The generator noise is close to the analyzer noise of -160db so the accuracy is not so good anymore on the noise part but still fine for getting the THd lower iinto the noise - what ever it is.

Clearly with the opamp changes this morning, the two opamps' harmonics are doing their own cancelling -- phase shifts no doubt at work (one bipolar and one fet input opamp). This is another clue as to how to cancel harmonics once the opamps are as good as they can be. And, if the Twin-T R/C values were optimized for the newest opamps it would help more. But its a fast and good process to get to the bottom line.
:-)
Thx-RNMarsh

Last edited by RNMarsh; 30th March 2013 at 05:32 PM.
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Old 30th March 2013, 06:38 PM   #2014
1audio is online now 1audio  United States
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What is the equivalent input noise of the analyzer? If the noises are near 5 nV/rtHz or less you won't find significant improvements in noise easily. The input attenuator will be the roadblock. I did notice the noise floor is lower for a 1V input than a 10V input suggesting the attenuator is out of the circuit at 1V.
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Old 30th March 2013, 06:46 PM   #2015
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I will tell you to NEVER connect an audio oscillator (at Any Freq.) to an audio power amp, in an attempt to drive a 170w A/B amp, to 200W. It will Crack the output transistors open.

BTDT

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Old 30th March 2013, 06:54 PM   #2016
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It seems you had a problem. I do that regularly without issues but I make sure everything is OK first. From your description your amp had a stability issue when clipping.
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Old 30th March 2013, 07:13 PM   #2017
RNMarsh is offline RNMarsh  United States
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Quote:
Originally Posted by 1audio View Post
What is the equivalent input noise of the analyzer? If the noises are near 5 nV/rtHz or less you won't find significant improvements in noise easily. The input attenuator will be the roadblock. I did notice the noise floor is lower for a 1V input than a 10V input suggesting the attenuator is out of the circuit at 1V.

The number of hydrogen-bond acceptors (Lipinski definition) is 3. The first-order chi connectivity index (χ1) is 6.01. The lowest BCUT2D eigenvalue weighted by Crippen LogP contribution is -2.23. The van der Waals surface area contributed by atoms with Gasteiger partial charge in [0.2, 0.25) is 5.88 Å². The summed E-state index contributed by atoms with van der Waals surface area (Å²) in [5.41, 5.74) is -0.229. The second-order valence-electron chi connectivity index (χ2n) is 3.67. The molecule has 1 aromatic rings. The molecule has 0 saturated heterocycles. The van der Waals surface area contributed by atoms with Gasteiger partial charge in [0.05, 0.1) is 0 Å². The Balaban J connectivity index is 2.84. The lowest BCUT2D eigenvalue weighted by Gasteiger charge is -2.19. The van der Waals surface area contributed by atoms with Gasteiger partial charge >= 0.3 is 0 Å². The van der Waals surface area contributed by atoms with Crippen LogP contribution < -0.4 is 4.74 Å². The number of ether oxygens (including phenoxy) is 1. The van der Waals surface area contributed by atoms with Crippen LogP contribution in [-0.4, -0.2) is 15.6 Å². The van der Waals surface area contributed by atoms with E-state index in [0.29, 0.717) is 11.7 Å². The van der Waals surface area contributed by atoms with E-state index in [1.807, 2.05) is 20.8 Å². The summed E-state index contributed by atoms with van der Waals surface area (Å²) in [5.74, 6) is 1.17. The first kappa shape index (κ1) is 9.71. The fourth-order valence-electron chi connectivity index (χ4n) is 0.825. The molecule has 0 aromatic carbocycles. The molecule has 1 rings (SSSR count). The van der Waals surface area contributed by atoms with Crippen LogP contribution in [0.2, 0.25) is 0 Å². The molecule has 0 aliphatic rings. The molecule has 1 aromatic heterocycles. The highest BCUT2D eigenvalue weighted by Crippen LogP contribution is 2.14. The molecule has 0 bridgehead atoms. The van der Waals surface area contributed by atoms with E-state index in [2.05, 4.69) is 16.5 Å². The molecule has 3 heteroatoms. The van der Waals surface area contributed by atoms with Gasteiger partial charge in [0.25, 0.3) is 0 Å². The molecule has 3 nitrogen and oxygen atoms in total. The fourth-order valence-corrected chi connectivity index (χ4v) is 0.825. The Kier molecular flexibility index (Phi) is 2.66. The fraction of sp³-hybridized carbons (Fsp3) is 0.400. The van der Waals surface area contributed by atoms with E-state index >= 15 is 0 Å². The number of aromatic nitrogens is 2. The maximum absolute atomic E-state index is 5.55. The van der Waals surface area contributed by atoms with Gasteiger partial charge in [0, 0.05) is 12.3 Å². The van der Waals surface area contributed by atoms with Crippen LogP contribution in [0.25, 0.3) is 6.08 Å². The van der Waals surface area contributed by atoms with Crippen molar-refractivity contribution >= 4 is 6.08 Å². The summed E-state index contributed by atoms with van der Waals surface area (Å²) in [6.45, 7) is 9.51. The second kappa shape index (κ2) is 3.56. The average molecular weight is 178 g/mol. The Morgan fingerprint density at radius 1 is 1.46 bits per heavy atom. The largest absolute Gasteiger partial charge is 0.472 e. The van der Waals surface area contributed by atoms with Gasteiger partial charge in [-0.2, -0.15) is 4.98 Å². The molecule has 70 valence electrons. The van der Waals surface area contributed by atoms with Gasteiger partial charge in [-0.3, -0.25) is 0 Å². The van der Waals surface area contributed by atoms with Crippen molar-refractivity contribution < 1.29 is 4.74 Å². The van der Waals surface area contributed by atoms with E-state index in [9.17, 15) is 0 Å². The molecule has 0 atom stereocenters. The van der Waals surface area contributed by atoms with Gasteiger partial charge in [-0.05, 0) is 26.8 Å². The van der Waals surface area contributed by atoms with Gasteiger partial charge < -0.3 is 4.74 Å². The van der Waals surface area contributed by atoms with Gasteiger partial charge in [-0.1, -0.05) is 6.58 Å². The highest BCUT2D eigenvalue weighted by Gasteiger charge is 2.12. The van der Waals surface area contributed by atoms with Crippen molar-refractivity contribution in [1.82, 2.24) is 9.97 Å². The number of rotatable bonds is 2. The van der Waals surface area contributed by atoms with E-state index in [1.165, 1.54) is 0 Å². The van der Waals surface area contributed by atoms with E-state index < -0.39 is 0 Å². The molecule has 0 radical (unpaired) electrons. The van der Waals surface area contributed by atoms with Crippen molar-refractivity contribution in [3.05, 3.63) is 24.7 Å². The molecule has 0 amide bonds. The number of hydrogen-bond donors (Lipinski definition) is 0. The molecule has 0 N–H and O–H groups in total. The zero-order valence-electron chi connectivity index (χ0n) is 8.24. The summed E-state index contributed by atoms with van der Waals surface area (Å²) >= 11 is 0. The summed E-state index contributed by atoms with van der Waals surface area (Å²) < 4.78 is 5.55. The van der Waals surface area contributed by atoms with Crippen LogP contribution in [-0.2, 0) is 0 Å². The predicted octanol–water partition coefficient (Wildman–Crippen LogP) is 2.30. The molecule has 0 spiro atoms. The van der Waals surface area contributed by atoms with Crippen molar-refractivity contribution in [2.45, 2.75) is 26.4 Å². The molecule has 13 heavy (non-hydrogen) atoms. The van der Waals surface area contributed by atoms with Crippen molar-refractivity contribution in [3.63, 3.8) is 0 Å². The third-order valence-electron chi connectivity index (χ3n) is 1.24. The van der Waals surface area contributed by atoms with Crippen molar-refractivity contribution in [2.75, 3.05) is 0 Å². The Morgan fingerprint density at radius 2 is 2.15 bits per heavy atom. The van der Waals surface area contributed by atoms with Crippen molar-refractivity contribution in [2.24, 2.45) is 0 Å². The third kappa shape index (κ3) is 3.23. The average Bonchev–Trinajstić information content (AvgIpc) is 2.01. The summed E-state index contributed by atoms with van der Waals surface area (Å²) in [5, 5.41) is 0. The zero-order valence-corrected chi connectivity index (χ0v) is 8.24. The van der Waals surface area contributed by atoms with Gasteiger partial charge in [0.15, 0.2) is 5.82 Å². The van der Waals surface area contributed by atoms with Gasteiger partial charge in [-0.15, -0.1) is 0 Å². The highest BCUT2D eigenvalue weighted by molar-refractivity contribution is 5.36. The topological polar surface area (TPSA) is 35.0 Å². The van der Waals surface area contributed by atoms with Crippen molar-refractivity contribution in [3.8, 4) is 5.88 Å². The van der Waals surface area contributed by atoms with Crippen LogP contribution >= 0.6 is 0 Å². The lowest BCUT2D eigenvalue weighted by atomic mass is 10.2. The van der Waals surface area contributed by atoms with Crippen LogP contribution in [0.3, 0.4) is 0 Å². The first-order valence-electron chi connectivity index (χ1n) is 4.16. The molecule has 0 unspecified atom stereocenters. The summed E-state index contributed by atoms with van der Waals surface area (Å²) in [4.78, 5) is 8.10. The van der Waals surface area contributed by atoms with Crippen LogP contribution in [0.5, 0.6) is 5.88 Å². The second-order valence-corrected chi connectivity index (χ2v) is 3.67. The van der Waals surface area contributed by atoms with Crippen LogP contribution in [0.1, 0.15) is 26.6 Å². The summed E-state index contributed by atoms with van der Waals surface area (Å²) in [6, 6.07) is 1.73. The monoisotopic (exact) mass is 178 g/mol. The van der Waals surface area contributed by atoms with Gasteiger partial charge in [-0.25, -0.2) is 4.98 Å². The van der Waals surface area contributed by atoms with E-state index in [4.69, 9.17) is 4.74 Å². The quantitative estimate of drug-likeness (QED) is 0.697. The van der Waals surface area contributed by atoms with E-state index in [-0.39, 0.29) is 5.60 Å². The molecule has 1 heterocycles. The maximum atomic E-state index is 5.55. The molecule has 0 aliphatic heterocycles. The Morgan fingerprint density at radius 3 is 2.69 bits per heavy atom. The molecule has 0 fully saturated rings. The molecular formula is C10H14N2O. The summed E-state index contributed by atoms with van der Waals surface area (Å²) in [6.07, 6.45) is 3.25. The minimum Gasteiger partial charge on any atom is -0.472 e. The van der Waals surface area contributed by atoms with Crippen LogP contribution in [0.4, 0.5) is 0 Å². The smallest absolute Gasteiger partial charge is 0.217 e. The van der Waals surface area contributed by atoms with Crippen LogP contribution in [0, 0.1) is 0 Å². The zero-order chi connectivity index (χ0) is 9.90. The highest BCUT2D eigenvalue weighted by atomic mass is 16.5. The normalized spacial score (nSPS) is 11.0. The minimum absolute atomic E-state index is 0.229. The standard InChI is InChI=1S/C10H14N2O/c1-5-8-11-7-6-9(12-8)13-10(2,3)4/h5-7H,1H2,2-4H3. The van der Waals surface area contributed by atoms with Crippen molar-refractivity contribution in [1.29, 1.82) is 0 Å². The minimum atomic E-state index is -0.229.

Already very significant improvement has been made. Now, however, as I get under 10dB from the test system noise, it will be harder. Therefore -> My reason to go in and lower the noise of the ShibaSoku which I started to do. And, I know where i can get 6-12 db improvement. waiting for Ic's to arrive. At that point I can go ahead and get a few more dB's from the generator and thats about it for this go-around.

The system is optimized at 1v input but the noise floor is still higher than it has to be compared with newer opamps. It isnt sufficiently lower at 1v to make me Not want to decrease it further.

Thx-Richard

Last edited by RNMarsh; 30th March 2013 at 07:24 PM.
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Old 30th March 2013, 07:34 PM   #2018
1audio is online now 1audio  United States
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If the front end of the 725 isn't quiet enough you won't get there. That is the first place to quantify.A quick check on this one indicates that the input noise is -110 dBV in a 100 KHz bandwidth. That would be the equivalent of 5000 Ohms. (Useful tool for this- Thermal Noise Calculator ) And that translates into 8 nV/RT Hz or -160 dBV in a 1 Hz bandwidth.

Without the circuit diagrams we are limited in what we can do to improve this. My guess it that the input attenuator and protection circuits are the source of the limitation. The input transistors are probably significantly quieter than this.
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Old 30th March 2013, 09:26 PM   #2019
RNMarsh is offline RNMarsh  United States
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I am about to start looking at the analyzer some more. The input card looked like it was all discrete but a further look will reveill more when I remove it. The filters are always noisy for some reason... Will get into it more soon. Without schematic it i slow going but still doable for certain basic things - especially analog portions.

Have you disconnected the protection to see if noise drops? Shorted the input pot/attenuator to see if noise drops/changes as you think it might?

Thx-RNMarsh

Last edited by RNMarsh; 30th March 2013 at 09:29 PM.
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Old 30th March 2013, 10:02 PM   #2020
RNMarsh is offline RNMarsh  United States
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yep its all discrete analog design to get the performance they felt was needed. Only one opamp IC (5534 - maybe servo?) to replace. All the input switching is done with hermetically sealed relay contacts.... Will be looking at in more detail-- Notice the K389. Wonder what the topology is?

-Richard

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Last edited by RNMarsh; 30th March 2013 at 10:05 PM. Reason: low noise/distortion